The first thing to say about Capricorn One is that this is a pretty good thriller, with an engaging premise, nice performances and dialogue which is rather sharper and smarter than you might expect. It’s not especially deep or lavish, but it’s fun to watch, especially in the first half, which is more concerned with the establishment and running of the hoax. It addresses the issue of just what the value of the manned space programme is, and whether it warrants all the funding it receives. Would NASA in fact be justified in mounting this kind of deception, if the alternative was the dissolution of the agency and the end of space exploration?

The second half is not as strong, as these ideas and themes get dropped in favour of the stuff of a more conventional thriller – the astronauts are pursued through the deserts of the American southwest by black helicopters (Hyams develops this into a very effective image, again perhaps fuelling conspiracy theories), while Caulfield picks up on tiny clues and slowly begins to unravel what’s been going on. In the end there is a rather effective chase between the helicopters and a biplane piloted by Telly Savalas, before a slightly abrupt ending is reached (we don’t get to see the political consequences of the film’s conclusion).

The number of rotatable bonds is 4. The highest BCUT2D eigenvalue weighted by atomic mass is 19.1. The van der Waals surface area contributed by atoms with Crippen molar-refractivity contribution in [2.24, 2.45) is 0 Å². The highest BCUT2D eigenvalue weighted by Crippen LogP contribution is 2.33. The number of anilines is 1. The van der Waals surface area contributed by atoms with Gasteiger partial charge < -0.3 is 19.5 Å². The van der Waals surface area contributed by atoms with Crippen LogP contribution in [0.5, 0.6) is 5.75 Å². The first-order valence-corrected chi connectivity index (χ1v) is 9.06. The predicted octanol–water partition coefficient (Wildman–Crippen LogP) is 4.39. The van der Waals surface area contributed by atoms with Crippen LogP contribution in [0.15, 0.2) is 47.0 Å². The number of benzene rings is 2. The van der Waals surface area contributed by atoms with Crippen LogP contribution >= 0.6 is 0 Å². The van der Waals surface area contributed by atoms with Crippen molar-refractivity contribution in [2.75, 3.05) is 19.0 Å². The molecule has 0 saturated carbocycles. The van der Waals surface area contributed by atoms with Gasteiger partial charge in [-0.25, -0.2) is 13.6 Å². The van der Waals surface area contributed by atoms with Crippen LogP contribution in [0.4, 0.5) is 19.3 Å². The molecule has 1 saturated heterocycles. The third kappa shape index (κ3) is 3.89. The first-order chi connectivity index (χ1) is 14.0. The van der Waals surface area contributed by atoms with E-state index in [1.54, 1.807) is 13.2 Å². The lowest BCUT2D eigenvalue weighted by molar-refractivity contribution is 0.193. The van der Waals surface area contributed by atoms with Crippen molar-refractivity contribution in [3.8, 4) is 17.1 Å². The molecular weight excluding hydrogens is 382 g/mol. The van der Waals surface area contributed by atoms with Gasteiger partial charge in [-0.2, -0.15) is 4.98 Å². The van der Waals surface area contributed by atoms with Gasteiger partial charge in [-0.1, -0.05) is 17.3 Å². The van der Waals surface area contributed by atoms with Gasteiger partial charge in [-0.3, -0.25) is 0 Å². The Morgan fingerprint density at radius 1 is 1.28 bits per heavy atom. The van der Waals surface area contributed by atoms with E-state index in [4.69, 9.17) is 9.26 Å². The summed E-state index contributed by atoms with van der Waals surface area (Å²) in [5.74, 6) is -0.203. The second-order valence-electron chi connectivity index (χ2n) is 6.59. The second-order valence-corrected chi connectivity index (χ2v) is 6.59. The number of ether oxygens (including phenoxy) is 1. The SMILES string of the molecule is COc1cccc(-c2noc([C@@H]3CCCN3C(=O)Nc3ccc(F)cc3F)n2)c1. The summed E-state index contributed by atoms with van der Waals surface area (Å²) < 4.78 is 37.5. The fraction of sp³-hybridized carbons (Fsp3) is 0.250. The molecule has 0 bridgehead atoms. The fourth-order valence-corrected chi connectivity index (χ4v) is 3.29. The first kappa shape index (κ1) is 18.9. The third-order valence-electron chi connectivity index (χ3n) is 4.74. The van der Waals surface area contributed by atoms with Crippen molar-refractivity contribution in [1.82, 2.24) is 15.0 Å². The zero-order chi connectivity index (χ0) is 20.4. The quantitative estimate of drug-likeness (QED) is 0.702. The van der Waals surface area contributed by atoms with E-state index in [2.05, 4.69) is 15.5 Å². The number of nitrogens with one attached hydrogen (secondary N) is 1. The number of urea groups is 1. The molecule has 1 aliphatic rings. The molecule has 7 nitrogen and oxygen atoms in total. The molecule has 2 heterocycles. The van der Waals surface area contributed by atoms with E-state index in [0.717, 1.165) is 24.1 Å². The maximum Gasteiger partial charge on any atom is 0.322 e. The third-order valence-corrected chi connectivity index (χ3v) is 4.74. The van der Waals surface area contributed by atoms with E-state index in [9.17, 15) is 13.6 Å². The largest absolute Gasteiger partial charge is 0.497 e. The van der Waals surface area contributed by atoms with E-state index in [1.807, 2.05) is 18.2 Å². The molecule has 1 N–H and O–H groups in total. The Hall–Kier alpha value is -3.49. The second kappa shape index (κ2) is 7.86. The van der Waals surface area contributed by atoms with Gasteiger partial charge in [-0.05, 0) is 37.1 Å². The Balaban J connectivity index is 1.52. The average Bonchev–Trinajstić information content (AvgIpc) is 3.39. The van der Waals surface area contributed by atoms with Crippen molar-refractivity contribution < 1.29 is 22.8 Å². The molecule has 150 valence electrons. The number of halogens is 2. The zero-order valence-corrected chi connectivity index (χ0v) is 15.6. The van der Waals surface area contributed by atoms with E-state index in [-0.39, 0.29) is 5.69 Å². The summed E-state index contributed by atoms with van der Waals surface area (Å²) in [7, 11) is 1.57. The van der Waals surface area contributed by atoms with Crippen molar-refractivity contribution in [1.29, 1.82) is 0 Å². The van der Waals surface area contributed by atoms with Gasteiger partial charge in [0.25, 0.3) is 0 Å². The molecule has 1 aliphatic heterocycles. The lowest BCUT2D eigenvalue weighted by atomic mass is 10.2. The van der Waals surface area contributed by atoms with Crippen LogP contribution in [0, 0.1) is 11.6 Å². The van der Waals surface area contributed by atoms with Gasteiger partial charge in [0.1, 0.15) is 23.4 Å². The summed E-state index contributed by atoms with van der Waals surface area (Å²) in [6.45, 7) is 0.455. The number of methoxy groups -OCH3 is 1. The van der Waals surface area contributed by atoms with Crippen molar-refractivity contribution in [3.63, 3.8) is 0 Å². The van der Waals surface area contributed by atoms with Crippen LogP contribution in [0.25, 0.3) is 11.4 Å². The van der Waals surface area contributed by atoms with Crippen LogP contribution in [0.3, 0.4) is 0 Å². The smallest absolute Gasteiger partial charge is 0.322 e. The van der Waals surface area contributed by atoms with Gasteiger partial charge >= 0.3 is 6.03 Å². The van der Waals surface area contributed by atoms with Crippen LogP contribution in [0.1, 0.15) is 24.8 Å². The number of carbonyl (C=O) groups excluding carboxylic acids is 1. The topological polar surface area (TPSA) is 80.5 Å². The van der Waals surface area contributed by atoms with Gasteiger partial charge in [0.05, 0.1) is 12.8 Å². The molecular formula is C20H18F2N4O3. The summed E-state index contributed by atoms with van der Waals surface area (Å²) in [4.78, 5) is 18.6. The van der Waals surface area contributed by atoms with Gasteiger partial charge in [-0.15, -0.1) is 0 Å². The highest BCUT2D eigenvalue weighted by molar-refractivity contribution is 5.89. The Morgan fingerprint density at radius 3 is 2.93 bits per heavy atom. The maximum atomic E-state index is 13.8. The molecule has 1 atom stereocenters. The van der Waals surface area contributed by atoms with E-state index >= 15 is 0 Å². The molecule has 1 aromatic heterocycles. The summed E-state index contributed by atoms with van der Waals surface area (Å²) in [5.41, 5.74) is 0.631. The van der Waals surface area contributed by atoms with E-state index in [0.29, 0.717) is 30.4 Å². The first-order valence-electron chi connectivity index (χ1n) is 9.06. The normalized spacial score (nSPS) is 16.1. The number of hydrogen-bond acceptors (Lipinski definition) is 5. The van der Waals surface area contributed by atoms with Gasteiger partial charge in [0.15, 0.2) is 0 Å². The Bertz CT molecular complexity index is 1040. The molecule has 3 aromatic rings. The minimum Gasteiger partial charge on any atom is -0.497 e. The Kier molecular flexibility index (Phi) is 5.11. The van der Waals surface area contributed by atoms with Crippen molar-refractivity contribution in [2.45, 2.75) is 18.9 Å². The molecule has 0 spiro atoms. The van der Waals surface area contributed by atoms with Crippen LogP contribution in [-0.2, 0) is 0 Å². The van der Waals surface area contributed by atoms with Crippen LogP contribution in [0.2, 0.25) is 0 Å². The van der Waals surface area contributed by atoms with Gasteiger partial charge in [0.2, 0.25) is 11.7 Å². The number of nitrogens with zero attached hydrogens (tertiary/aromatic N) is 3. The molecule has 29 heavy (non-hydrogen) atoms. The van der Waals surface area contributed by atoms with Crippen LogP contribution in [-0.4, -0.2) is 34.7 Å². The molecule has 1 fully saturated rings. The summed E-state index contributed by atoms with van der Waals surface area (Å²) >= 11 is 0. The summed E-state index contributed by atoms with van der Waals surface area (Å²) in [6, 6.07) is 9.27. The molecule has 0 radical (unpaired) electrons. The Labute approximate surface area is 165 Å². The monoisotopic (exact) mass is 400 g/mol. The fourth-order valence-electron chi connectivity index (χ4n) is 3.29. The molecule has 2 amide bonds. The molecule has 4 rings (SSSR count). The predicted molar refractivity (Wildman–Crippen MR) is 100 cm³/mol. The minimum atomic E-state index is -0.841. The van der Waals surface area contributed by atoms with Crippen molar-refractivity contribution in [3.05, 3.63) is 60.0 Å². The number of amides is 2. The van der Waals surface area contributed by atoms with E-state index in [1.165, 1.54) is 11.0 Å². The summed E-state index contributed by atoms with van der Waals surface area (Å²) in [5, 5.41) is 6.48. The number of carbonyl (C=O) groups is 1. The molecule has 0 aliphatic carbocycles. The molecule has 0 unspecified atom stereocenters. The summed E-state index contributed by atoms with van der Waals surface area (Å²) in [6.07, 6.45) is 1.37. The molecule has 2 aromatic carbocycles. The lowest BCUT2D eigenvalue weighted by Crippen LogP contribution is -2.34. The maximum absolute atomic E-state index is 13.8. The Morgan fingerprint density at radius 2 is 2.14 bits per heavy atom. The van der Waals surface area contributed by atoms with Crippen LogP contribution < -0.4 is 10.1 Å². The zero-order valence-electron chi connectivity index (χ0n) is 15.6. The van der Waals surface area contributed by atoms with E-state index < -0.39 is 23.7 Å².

Capricorn One is entirely up-front about its subtext – the film’s poster directly asks ‘Would you be shocked to find out that the greatest moment of our recent history may not have happened at all?’, next to a picture of what looks very much like an Apollo lunar module; the Capricorn mission profile appears to closely resemble that of Apollo, more than is actually credible. Hyams appears to have come to the idea of an Apollo hoax independently, speaking in interviews of how it occurred to him that this was an event witnessed only by TV cameras, and thus more than usually susceptible to fakery.